IoT sensors identify urban mobility changes during COVID-19 pandemic

Study will give insight changes in movement patterns as physical distancing rules ease.

IoT sensors identify urban mobility changes during COVID-19 pandemic

SMART Infrastructure Facility will help governments better understand and anticipate people’s mobility changes during COVID-19 pandemic in a new collaborative research project with Meshed IoT.

The study will look at how various locations responded differently to social distancing and partial confinement, while also providing meaningful insights into the way they might respond to gradual relaxing of the current rules according to various policies and interventions put in place by governments.

Partnering with Meshed IoT, SMART researchers will access anonymised nCounter data from nearly 180 locations, in order to move away from local anecdotal evidence and build a broader and more robust narrative about fundamental drivers of mobility changes.

Meshed IoT is the largest provider of public and private LoRaWAN solutions for local governments and infrastructure operators in Australia and New Zealand. LoRaWAN (Long Range Wide Area Network) is a wireless network that allows Internet of Things devices to communicate efficiently over large distances.

The company designed and the nCounter device – a smart Wi-fi sensing solution used by 26 local government authorities to monitor people’s movement at transport hubs, public spaces, community facilities, walking trails, parks and beaches.

SMART’s Director Senior Professor Pascal Perez said this study is essential as “we need to detect and understand, within the overall sharp decline in urban mobility since March 2020, different patterns that could, for example, characterise affluent inner city suburbs or working class outer city suburbs”.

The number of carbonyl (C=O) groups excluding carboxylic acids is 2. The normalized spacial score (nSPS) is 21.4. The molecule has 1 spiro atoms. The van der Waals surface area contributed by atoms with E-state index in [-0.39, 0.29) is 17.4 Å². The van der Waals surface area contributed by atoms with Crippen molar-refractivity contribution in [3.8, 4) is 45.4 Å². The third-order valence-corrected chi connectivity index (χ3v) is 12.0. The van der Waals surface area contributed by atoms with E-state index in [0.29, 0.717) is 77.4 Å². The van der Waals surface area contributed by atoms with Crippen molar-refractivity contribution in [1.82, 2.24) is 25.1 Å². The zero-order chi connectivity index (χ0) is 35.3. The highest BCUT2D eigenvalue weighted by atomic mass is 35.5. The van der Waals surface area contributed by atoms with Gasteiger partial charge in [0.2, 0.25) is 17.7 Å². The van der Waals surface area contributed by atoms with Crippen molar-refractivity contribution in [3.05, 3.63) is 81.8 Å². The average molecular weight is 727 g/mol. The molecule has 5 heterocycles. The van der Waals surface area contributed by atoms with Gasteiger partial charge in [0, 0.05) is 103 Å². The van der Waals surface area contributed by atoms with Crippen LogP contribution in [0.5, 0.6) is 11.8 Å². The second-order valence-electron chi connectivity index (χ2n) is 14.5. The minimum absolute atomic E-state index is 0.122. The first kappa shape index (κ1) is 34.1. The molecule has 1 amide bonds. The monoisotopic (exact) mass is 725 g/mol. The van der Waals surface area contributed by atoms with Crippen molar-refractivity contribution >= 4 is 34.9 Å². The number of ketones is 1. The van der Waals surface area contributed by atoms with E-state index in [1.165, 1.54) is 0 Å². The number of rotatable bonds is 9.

“Bringing together socio-economic profiles and current levels of mobility can provide indications on which areas are most suffering and should be targeted by recovery measures and assistance. The next stage is to develop more sophisticated models informed by smart devices such as nCounter,” he said.

The research methodology ensures the anonymity of monitoring locations, as all results will be aggregated according to socio-economic and place-based categories in order to detect significant drivers at play in several unrelated locations.

“The study aims for overarching causality relationships rather than local anecdotal narratives,” said Professor Perez.

This project highlights the critical role smart technologies and the IoT can play in building more resilient communities through direct access to crucial information and the development of more sophisticated data-driven models.

Professor Perez believes this project also demonstrates the power of collaboration between universities, the IoT industry – represented in Australia by the IoT Alliance – and local governments to deliver timely solutions to critical issues.

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